Research Interest: Spatiotemporal coding in neural networks to understand how spike timing plays an informational role in sensorimotor integration, dynamic memory, learning, prediction and control. Because many model aspects are based on biologically realistic conditions, this work supports the idea that spatiotemporal coding play an important role in biological brains. My approach is to better understand cognition from a systems level point of view.

Philosophy: I'm a proponent of the embodied cognitive approach. I also believe a systems level view should enable us to reconciliate low-level phenomena (nerones an stuff) with high-level phenomena (having a conversation while driving) once we understand how information and dynamics are coordinated in the intermediate levels. This hierarchical view (Simon 1962) should enable a unifying approach to cognitive analysis. I believe some of these intermediate levels might be things like memory, learning, and prediction to name a few primary features as well as reward systems, biases and others as possibly fitting the role of support features... more

Previous education: Master's research within the EASy program

Academic Experience

2009-2014 PhD in Cognitive Science at Carleton University (Canada).
2007-2008 MSc in Evolutionary and Adaptive Systems at the University of Sussex (U.K.).
2001-2006 HBSc in Cognitive Science and Artificial Intelligence at the University of Toronto (Canada). Specializing in semantic modeling and cognitive models of egocentric spatial-sense acquisition.

Papers

Published

Jeanson, F., White, A. (2013). Dynamic Memory via Delay Coincidence Detection for Robot Maze Navigation. In International Conference on Cognitive Modelling (ICCM), pages 65-70.

We extend our demonstration of the possibility to harness spatiotemporal patterns in networks of coincidence detection neurones with propagation delays in a robot F-maze task in addition to new method for disambiguation between memory patterns.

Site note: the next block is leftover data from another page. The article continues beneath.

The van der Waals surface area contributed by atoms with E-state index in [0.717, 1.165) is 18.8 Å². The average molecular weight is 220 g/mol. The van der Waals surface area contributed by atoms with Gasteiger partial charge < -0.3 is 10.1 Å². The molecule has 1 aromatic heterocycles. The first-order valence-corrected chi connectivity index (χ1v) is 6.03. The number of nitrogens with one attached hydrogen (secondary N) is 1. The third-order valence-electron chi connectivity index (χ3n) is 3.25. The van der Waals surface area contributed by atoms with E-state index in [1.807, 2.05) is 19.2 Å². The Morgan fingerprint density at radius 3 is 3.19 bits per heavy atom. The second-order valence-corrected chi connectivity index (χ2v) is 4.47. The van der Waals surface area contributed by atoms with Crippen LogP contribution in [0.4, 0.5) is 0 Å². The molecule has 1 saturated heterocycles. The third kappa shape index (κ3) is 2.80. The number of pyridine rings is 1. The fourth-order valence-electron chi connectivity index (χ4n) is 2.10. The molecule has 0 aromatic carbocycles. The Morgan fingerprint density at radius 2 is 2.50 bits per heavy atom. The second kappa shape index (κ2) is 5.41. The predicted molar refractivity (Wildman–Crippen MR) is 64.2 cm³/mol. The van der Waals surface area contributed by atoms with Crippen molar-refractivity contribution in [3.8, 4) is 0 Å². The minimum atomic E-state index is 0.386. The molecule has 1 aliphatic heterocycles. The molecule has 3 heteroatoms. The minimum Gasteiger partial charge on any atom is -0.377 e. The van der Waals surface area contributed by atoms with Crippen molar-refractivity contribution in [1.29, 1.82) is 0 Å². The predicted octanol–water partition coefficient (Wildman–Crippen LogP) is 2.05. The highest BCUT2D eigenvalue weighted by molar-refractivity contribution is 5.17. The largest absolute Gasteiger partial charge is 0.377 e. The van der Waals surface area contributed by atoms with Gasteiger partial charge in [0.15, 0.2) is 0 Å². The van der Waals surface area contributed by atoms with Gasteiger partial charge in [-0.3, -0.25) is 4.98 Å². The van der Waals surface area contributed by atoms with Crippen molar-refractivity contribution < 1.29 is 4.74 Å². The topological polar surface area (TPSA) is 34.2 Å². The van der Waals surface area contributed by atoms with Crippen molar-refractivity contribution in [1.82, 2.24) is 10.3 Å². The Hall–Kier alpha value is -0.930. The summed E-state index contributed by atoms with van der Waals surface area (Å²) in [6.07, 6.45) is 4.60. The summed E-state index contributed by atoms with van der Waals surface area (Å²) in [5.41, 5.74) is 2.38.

Jeanson, F., Chartier, S. (2013). Memory Control in a FitzHugh-Nagumo Network via STDP. In International Conference on Cognitive Modelling (ICCM), pages 137-142.

We show how a network of Fitzhug-Nagumo cells with propagation delays can perform associative learning which can be controlled via STDP.

Jeanson, F., White, T. (2013). Dynamic Memory for Robot Control using Delay- based Coincidence Detection Neurones. In Artificial neural networks and machine learning, ICANN, Springer, pages 280-287.

Extended demonstration of robot control via spatiotemporal decoding of spiking activity in coincidence detection network of neurones in a T-maze task with context and cue stimuli.

Jeanson, F., White, A. (2013). Dynamic Memory for Robot Control via Delay Neural Networks. In Proceeding of the fifteenth annual conference companion on Genetic and evolutionary computation conference companion (GECCO 13 Companion), Christian Blum (Ed.). ACM, New York, NY, USA

First demonstration of the possibility to harness spatiotemporal patterns in networks of coincidence detection neurones with propagation delays in a robot T-maze task.

West, R., Hancock, E., Somers, S., MacDougall, K., Jeanson, F. (2013). The Macro Architecture Hypothesis: Applications to Modeling Teamwork, Conflict Resolution, and Literary Analysis. In International Conference on Cognitive Modelling (ICCM), pages 427 - 432.

In this paper we argue that although this type of work is essential, we also need explicit theory and methods for creating and evaluating cognitive models of real world tasks. This is discussed in terms of the relationship between macro and micro cognition and our own theory and methods for bridging the two.

Jeanson, F., White, A. (2012). Evolving Axonal Delay Neural Networks for Robot Control Published in Proc. of the 14th Genetic and Evolutionary Computation Conference (GECCO), 2012.